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Backyard Swing Set – Things to Look Out for

If you are interested in building a backyard swing set yourself, you may want to read my article, How I Built My Own Backyard Swing Set – Part 1

Even without considering the price tags (which were too pricey for me), I saw lots of swing sets with some “features” that I definitely did not like:

  • Use of doubled up 2x6s as the main header / beam;
  • Thin support beams;
  • Use Lag screws to secure load bearing joints and accessories;


There is nothing wrong with using doubled up 2x6s as the main beam as they are structurally stronger than using a single piece of 4×6. However, the problem I saw is how swing set accessories are attached to it.


As you can see in the above picture, all swing hardware attachments are done via drilling a hole in the center of the beam. In the case of our doubled up 2x6s, To attach a swing seat or other accessories, we have to drill screw holes in the center of the beam, which meant the screws were installed right in the middle of 2x6s.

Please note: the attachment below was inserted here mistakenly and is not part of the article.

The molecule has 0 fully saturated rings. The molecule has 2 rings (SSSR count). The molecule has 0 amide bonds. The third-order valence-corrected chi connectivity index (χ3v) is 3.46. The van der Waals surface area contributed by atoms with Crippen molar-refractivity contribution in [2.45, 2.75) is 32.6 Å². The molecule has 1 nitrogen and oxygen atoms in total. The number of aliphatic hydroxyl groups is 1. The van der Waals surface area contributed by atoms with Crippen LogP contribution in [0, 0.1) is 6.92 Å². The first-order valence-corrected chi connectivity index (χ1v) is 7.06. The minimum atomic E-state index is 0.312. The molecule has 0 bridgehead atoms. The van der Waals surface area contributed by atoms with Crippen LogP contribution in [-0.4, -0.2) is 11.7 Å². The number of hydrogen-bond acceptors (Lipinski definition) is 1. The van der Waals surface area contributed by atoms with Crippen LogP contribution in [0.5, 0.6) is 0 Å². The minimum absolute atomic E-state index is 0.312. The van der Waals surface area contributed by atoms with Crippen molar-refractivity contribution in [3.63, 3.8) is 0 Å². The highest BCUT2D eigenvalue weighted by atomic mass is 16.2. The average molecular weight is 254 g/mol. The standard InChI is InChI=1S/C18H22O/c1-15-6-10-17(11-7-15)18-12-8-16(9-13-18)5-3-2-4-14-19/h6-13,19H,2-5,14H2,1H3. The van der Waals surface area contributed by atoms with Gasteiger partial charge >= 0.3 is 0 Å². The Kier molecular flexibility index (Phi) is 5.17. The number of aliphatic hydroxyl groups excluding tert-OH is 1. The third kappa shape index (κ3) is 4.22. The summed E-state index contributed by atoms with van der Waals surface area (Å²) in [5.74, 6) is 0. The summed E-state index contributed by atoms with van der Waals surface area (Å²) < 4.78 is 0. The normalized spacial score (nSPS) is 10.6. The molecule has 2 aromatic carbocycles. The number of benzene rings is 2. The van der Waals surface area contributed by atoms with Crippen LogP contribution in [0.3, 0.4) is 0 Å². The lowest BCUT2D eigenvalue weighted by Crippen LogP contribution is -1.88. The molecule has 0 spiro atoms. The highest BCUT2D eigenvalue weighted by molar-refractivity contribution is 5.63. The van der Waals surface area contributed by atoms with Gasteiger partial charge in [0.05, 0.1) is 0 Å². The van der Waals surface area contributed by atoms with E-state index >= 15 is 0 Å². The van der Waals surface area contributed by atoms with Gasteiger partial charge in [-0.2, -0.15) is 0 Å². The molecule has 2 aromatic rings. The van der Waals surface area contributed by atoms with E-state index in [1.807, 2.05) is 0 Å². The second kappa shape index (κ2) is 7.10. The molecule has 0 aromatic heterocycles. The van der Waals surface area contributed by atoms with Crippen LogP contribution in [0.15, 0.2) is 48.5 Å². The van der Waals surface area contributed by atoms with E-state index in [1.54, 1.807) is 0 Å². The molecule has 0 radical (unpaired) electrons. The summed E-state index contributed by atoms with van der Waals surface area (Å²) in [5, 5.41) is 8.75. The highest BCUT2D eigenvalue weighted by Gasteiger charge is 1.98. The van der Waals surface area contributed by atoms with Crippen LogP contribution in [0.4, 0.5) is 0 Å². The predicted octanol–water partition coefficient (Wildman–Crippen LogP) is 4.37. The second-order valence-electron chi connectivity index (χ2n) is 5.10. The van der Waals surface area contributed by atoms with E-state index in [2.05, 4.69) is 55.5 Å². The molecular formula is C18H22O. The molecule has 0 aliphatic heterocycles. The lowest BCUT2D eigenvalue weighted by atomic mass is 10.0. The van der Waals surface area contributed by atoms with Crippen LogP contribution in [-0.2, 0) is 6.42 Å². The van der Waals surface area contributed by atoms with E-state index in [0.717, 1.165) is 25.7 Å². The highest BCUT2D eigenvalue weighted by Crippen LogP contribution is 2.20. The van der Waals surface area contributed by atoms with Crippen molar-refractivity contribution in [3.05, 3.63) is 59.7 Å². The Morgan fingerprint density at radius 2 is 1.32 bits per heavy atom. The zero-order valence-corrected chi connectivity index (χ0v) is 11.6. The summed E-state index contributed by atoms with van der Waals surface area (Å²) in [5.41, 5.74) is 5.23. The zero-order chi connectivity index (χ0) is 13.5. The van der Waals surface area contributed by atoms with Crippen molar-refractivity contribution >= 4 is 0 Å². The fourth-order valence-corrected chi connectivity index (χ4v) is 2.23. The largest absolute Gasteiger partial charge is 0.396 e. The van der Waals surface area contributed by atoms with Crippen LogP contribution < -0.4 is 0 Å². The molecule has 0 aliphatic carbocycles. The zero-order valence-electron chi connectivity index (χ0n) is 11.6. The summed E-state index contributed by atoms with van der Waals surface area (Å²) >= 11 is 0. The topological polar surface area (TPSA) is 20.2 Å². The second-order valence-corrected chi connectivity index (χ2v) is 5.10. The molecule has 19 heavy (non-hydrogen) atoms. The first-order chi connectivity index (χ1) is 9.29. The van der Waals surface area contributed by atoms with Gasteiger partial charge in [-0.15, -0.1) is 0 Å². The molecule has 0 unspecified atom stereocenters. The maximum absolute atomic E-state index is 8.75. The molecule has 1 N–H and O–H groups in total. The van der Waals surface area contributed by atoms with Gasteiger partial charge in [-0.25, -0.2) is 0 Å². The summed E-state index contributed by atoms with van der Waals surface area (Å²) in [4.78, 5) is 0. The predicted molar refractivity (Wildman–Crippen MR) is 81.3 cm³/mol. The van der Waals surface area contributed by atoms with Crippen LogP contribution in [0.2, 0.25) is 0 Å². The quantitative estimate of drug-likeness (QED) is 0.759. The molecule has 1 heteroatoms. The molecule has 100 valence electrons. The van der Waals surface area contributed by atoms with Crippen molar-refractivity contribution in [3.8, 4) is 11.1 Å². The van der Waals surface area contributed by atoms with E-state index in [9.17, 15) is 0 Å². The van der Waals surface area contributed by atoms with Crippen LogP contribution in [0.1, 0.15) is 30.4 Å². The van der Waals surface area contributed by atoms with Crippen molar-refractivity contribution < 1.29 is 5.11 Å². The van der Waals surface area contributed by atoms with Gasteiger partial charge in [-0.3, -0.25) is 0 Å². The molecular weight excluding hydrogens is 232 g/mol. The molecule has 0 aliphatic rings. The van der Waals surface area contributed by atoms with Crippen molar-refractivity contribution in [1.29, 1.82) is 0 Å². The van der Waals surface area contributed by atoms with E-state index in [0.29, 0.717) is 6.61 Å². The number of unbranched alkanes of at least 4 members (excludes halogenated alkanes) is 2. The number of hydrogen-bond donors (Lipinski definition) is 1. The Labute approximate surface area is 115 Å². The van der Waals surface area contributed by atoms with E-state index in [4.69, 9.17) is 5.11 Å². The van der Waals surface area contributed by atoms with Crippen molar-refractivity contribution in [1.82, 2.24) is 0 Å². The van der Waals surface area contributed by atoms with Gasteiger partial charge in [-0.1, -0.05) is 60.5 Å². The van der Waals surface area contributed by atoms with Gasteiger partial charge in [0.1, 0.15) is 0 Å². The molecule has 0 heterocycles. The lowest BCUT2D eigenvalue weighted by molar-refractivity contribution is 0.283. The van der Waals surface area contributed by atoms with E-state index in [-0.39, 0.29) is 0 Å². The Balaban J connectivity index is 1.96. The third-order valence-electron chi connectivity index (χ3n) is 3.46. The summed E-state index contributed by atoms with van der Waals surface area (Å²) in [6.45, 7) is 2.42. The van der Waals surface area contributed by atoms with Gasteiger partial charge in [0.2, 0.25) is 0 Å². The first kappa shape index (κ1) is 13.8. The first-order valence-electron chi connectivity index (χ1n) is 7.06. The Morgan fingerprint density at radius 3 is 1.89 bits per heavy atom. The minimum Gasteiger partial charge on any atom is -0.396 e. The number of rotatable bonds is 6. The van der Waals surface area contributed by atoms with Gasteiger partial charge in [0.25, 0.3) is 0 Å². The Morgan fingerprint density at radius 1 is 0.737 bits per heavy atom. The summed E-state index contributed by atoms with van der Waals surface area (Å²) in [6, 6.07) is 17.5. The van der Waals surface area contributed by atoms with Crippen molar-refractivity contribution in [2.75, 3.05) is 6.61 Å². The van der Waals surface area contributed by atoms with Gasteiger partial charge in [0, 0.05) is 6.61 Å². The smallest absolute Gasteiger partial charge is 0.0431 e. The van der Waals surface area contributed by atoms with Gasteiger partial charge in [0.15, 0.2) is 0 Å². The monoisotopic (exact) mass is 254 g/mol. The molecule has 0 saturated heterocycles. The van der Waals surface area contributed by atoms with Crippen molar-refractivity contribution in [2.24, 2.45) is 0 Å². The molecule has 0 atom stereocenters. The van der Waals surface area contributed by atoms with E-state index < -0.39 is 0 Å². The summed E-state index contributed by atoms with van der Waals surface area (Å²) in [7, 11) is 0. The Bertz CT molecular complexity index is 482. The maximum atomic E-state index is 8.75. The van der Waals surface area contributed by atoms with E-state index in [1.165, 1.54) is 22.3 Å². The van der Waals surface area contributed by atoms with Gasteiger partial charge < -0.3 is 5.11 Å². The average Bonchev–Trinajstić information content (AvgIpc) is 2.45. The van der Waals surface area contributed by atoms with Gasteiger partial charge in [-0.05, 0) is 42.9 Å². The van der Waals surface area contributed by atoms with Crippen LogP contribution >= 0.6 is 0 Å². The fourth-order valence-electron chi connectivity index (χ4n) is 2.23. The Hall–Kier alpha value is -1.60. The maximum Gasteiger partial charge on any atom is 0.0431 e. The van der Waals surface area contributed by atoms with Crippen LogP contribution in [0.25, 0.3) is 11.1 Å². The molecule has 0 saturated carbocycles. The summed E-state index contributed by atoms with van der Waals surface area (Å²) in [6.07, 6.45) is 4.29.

I think it would have been fine if bolts and plates were used (figure on the right) to spread the load but I have seen many sets with simple lag screws holding up the hardware. The sandwiched 2×6 joint is also exposed to rain and snow which “could” be a problem if the lumber was not treated properly.

I read some place that 2 swing seats can potentially generate up to 6-8 Gs when swinging in alternating pattern so I think it is very important that we do not skimp on how we attach swing set accessories.

Instead, I scoped out the one I really liked and took some eyeball measurements and will try to replicate it by using pressure treated lumber (instead of red cedar).